Coronavirus
LAC | Dec 22, 2020

Latin America, Caribbean hardest hit by COVID-19 in emerging world

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A SeaDream Yacht Club’s SeaDream 1 is seen at the port in Barbados, after a number of passengers on the cruise were tested positive for the coronavirus disease (COVID-19), in Barbados, November 7, 2020. GENE SLOAN / THE POINTS GUY/Handout via REUTERS

The Economic Commission for Latin America and the Caribbean (ECLAC) has assessed that Latin America and the Caribbean (LAC) was the hardest hit region of the emerging world by the global pandemic.

In it’s just released 2020 report, ECLAC declared that the LAC states were hardest in the areas of health, social and inequality indicators. This was compounded by the region’s historical structural weaknesses and gaps, its limited fiscal space and more limited social protection coverage and access.

ECLAC contends that areas such as “high labour informality, uneven production structure and low productivity are key to understanding the magnitude of the pandemic’s effects on its (LAC) economies, as well as the difficulties in implementing policies to offset those effects and the challenges of generating a sustainable and inclusive economic recovery.”

In its assessment of COVID-19 on LAC economies, ECLAC argues that, “the region went into the pandemic having already racked up a six-year run of weak growth of minus 0.3 per cent on average over 2014–2019 and just 0.1 per cent in the last of those years. With the outbreak of the pandemic, on top of this slack economic growth, came negative external shocks and the need to implement lockdown and physical distancing policies and to shut down production activities.”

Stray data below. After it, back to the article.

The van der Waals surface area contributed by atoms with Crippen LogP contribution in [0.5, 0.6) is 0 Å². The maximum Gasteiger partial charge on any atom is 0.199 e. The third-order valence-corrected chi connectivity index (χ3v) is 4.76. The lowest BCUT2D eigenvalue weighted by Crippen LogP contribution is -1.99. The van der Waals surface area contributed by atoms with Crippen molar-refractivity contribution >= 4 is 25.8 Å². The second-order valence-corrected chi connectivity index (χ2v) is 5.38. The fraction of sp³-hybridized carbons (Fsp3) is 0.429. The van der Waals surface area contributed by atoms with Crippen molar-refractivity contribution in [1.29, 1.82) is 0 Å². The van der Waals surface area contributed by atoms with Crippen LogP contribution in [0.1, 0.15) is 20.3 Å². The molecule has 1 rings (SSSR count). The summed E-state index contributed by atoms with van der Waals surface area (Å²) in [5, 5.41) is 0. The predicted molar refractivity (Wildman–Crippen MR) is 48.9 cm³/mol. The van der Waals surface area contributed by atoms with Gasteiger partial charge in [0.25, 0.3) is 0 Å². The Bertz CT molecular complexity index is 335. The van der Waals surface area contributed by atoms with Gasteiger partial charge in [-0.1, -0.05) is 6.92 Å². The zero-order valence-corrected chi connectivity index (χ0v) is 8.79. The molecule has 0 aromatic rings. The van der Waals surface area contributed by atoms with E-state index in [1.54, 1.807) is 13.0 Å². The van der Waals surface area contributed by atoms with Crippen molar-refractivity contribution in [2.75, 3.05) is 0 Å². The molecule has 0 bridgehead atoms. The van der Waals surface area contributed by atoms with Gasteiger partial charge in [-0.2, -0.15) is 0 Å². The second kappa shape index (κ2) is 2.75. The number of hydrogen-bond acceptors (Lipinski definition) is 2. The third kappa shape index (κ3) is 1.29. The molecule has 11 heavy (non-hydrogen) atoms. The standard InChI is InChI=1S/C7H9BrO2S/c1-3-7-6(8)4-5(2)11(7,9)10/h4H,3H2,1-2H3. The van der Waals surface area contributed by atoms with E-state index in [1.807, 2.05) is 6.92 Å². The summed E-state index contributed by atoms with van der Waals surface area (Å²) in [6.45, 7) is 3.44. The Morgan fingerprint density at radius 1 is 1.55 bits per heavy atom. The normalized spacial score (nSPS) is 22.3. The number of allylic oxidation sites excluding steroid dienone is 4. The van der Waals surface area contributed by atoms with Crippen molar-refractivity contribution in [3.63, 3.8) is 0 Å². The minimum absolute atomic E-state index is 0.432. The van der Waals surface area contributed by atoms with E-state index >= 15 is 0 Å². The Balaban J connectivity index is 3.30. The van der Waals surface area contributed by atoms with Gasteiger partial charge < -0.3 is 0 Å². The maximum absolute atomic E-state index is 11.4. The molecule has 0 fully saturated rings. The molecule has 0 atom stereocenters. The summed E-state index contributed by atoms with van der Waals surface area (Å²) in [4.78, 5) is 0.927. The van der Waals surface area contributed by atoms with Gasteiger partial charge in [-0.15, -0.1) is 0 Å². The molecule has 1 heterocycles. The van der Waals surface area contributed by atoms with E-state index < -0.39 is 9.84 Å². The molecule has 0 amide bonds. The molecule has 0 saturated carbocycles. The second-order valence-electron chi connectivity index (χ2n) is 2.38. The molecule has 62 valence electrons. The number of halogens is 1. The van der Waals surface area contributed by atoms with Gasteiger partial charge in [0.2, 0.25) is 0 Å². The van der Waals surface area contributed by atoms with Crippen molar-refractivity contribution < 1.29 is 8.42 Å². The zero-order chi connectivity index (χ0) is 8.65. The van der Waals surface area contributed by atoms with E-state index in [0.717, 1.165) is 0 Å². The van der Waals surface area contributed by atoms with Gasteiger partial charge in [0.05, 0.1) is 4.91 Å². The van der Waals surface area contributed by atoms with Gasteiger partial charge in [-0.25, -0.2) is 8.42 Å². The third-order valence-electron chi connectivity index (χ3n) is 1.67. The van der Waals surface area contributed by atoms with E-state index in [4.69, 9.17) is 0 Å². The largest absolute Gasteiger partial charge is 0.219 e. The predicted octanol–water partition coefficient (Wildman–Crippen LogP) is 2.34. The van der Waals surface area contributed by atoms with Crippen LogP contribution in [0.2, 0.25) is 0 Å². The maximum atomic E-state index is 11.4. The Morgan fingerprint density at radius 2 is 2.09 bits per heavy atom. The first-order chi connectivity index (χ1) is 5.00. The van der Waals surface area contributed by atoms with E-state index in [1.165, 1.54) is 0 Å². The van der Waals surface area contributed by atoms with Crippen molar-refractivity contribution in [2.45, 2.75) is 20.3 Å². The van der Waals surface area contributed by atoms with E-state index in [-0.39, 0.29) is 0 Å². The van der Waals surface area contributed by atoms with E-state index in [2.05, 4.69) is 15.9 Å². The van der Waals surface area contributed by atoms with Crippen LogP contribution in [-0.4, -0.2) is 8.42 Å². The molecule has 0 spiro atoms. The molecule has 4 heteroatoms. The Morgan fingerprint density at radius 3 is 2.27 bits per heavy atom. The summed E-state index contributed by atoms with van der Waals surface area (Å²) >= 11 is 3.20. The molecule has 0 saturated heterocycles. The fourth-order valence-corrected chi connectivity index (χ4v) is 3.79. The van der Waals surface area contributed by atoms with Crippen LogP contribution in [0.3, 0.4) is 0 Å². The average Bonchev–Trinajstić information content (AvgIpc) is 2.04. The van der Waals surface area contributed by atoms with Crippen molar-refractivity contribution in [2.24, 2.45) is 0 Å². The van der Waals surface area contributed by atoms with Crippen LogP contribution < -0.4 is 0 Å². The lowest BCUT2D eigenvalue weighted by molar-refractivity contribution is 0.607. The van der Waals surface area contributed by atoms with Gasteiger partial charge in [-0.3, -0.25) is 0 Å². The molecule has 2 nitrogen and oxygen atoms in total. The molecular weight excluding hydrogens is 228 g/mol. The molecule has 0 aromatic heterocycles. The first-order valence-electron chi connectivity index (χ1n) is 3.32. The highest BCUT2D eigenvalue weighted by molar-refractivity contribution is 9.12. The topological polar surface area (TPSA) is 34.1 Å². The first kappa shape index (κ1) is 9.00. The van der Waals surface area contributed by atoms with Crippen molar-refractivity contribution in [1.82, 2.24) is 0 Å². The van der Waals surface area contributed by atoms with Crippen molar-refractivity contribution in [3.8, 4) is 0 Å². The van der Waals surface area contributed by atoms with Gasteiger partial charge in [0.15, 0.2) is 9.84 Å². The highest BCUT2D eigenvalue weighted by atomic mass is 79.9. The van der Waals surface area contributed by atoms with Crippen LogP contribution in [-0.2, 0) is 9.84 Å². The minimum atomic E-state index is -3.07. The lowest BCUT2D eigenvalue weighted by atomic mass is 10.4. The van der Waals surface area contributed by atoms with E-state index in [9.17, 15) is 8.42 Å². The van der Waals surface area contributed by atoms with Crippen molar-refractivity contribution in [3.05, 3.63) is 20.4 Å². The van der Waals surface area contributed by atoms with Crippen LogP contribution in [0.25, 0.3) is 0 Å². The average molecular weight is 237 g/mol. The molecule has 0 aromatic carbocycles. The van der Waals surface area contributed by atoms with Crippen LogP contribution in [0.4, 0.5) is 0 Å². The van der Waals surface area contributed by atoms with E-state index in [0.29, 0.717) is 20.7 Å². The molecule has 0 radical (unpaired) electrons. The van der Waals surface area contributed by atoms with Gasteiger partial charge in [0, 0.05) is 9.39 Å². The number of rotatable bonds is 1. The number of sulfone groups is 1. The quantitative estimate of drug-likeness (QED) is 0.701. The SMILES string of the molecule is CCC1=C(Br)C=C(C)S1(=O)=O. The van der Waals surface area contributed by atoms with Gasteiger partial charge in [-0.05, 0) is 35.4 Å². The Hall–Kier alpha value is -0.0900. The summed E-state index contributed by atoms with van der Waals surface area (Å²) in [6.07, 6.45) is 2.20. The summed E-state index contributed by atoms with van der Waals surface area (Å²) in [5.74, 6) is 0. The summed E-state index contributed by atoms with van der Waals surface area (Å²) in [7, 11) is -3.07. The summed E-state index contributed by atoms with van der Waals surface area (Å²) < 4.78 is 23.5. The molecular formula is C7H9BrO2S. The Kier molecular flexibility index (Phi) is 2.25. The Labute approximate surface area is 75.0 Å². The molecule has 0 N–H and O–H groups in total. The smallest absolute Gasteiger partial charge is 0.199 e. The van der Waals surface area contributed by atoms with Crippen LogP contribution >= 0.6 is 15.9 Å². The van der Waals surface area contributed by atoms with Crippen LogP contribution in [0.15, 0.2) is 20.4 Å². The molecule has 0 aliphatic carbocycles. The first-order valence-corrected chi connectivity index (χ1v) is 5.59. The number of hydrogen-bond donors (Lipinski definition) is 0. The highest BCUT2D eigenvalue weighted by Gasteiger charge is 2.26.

Worst economic, social and production crisis experienced in 120 years

The organisation emphasised that these challenges “turned the health crisis into the worst economic, social and production crisis the region has experienced in 120 years, with a 7.7 per cent contraction in regional GDP. That contraction in economic activity is bringing large rises in the unemployment rate, which is projected around 10.7 per cent, a heavy fall in labour market participation and considerable increases in poverty and inequality”.

Brazilians traverse a popular shopping street amid the coronavirus disease (COVID-19) outbreak in Sao Paulo. (Photo: REUTERS/Amanda Perobelli)

At the global level, despite a slight upward revision of the mid-year projections, in 2020 the global economy is expected to contract by 4.4 per cent, with recession widespread across all countries and regions. The latest out-turn for the world economy, ECLAC states, partly reflects a better-than-expected second quarter in some of the major economies thanks to large fiscal packages, and the upturn underpinned by reopenings in the third quarter.

For the group of developed economies, the contraction in 2020 is projected at 5.8 per cent. In the case of the United States, despite the rise in infections and the acceleration of the pandemic, the strong growth posted in the third quarter has continued into the fourth.